Then those people are delusional. Driving within the city, even during rush hour, is easier and shorter than driving in plenty of the congested parts of the burbs. Far more cross streets and different ways to avoid traffic on arterials.

Desire to ruin a perfectly uncongested MoCo is what's driving BRT proposals? Uhh no - it's the complaints about all the traffic from people who live in MoCo!

by MLD on Apr 26, 2014 8:12 am • linkreport

MLD Nobody using common sense reacts to a heavily used road with "lets close it! Let's take lanes away!" "ROAD DIET". The solutions they have or proposed for NoVa were brand new Metro lines, train lines, new roads, etc. They talk about *building* more there.
Legitimate complaints about the current Red Line service and focus on work there is treated like whining here and MontCo gets suggested they just _wait. People will/have to stop using it to get to work when it is not reliable or safe- that is not acceptable. Also not acceptable - to me - I think who is driving some BRT proposals are those who oppose long-overdue road fixes in Gaithersburg.
Chevy Chase, Old Town Gaithersburg, Silver Spring, Bethesda, all those Smart Growth advocates - they all "LOVE BRT" long as it's for Wheaton/Glenmont/Rockville- who don't *want* to be thrown under the bus. Nor have expensive, worse service - BRT routes that don't go into MCC Rockville Campus, that stop fewer places, that don't run from Veirs Mill to 355. Stupid, and just useless. At a cost approaching billions, serving fewer people.
In the interim, the repairs, the benches, shelters, and service improvements and how the Red Line doesn't work, etc. aren't getting these lobbyist's or "smart growth" proponent's attention. You would think if someone is serious about making 10% more people ride the bus, they'd make sure there was a bench, add bike racks, etc. and want to improve the service.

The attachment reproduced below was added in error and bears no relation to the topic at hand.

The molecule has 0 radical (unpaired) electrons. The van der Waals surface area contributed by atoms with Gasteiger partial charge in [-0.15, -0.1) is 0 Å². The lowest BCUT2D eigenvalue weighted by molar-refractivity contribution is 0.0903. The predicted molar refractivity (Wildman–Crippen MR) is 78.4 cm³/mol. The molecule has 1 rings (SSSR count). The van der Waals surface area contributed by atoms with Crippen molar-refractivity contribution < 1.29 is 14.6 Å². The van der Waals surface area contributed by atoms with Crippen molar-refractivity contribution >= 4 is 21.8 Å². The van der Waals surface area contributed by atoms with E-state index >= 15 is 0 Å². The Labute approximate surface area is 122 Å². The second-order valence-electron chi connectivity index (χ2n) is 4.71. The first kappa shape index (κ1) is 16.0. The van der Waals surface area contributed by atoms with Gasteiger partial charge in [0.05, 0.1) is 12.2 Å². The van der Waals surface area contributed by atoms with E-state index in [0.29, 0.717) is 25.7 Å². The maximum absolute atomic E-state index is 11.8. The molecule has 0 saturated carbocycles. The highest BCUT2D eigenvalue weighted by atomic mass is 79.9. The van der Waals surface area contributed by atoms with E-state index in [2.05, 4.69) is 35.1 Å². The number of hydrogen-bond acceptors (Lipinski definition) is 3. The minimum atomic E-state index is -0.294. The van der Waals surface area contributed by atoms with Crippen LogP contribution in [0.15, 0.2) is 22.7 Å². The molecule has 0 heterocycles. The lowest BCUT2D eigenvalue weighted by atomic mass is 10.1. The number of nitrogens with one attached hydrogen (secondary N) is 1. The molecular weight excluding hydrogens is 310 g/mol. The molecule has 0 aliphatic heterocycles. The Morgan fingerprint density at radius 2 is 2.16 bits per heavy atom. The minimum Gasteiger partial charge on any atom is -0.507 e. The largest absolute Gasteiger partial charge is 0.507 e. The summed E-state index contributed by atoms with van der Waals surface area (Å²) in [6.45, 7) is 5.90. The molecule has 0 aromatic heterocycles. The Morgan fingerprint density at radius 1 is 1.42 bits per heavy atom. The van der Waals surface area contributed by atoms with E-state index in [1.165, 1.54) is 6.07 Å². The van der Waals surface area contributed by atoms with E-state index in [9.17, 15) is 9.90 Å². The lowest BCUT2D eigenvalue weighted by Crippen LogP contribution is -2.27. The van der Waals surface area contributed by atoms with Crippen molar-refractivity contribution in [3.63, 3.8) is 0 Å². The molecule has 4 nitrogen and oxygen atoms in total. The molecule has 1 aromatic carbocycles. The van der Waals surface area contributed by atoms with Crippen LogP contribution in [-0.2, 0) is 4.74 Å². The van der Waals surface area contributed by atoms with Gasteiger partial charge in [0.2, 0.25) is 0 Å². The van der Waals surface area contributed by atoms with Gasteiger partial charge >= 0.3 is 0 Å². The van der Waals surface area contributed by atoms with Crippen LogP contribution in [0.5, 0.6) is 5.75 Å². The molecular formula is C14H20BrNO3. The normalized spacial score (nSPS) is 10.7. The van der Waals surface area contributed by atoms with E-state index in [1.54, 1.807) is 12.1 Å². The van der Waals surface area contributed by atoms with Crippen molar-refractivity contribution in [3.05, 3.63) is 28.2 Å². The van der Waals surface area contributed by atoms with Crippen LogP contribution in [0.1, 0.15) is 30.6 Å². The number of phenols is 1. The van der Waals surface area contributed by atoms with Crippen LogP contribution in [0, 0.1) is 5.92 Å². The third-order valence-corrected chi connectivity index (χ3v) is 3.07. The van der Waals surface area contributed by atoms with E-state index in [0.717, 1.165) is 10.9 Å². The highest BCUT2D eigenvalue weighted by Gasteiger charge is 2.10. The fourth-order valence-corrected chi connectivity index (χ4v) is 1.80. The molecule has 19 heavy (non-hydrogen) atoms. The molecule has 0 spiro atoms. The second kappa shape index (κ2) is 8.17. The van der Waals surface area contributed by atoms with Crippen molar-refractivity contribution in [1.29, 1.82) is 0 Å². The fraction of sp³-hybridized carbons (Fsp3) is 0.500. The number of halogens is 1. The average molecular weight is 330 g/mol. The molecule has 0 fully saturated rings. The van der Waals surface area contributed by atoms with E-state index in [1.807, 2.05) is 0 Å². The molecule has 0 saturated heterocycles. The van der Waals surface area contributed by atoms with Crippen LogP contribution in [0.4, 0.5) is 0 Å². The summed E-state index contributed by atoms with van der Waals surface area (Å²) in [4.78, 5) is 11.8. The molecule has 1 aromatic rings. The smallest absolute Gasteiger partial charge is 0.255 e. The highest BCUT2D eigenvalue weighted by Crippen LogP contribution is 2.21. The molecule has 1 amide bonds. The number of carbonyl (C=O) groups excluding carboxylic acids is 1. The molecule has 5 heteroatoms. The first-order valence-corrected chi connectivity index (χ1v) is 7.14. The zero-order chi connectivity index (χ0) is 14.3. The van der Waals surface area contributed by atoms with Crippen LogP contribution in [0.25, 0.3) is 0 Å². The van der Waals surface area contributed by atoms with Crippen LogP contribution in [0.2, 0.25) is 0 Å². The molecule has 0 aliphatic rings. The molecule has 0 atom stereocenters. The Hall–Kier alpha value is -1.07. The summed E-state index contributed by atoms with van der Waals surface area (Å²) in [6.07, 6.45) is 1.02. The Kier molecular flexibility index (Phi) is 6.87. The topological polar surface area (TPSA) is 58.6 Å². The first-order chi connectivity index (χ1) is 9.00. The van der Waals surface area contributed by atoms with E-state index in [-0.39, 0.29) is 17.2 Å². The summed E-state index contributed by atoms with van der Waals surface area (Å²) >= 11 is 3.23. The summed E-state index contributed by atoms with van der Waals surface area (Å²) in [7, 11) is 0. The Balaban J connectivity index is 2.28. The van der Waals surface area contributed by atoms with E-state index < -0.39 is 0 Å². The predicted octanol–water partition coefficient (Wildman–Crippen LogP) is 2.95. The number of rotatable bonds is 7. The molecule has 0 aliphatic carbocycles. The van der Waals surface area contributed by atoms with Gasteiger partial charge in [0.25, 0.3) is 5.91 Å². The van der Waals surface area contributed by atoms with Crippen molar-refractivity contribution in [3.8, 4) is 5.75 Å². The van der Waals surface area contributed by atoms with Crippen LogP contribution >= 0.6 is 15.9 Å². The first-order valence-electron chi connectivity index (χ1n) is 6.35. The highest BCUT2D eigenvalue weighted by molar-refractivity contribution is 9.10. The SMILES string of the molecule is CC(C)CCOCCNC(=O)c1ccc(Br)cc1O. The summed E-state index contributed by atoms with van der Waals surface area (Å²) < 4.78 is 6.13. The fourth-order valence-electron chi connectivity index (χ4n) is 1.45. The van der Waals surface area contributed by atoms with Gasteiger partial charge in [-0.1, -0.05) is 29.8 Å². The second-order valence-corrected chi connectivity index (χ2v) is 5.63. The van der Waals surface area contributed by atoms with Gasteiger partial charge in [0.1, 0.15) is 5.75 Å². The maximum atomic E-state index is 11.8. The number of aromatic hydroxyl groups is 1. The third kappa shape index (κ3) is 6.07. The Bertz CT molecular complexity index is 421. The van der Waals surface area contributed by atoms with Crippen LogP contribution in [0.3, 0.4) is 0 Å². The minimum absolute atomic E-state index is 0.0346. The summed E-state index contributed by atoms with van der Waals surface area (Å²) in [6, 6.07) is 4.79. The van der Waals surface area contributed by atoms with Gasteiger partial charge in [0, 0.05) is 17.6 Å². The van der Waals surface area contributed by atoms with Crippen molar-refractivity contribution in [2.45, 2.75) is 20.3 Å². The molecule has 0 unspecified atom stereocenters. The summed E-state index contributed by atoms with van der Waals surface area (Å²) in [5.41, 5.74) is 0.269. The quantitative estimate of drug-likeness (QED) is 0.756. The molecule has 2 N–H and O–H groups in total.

Again I think what's driving BRT proposals are attempts to divert work away from Gaithersburg road improvements and to NIMBY it to towns with less political pull. A way to appear good "We love BRT!" while being evil, essentially.

by asffa on Apr 26, 2014 9:50 am • linkreport

MLD Nobody using common sense reacts to a heavily used road with "lets close it! Let's take lanes away!" "ROAD DIET"

What if the common sense is wrong? What if the actual impacts on traffic are more counterintuitive than one would think with 'common sense.'

by Alex B. on Apr 26, 2014 10:05 am • linkreport

Alex B I just read a proposal to "Street diet" 355 by taking away driving lanes and making them street parking.
I see no reason not to follow my "common sense" and oppose these concepts until I actually see this reduce congestion.

by asffa on Apr 26, 2014 10:17 am • linkreport

Ah the good old conspiracy that says MoCos efforts to improve transit is actually a conspiracy by NOVA officials to keep traffic bad.

Because as we all know. There is no traffic in Northern Virginia.

by Drumz on Apr 26, 2014 10:17 am • linkreport

Oh my mistake, the correct euphemism is "road diet"

by asffa on Apr 26, 2014 10:18 am • linkreport

Drumz who says that?

by asffa on Apr 26, 2014 10:20 am • linkreport

Drumz who says that?

Uhh, you said:

now Northern Virginians and DC residents want Montgomery COunty to have "road diets" "BRT" etc. to make it as bad as their own homes.

We get it, you don't like transit. Roads are for moving as many cars as possible, not as many people as possible.

by MLD on Apr 26, 2014 12:44 pm • linkreport

MLD
Impossible not to be unfairly criticized if I don't follow the lobby herd, but I don't think I deserve such wrath..

How about you criticize the people who say they want "road diets and BRT
- but haven't improved the local bus service and stops to see what impact that could have without spending nearly a billion dollars.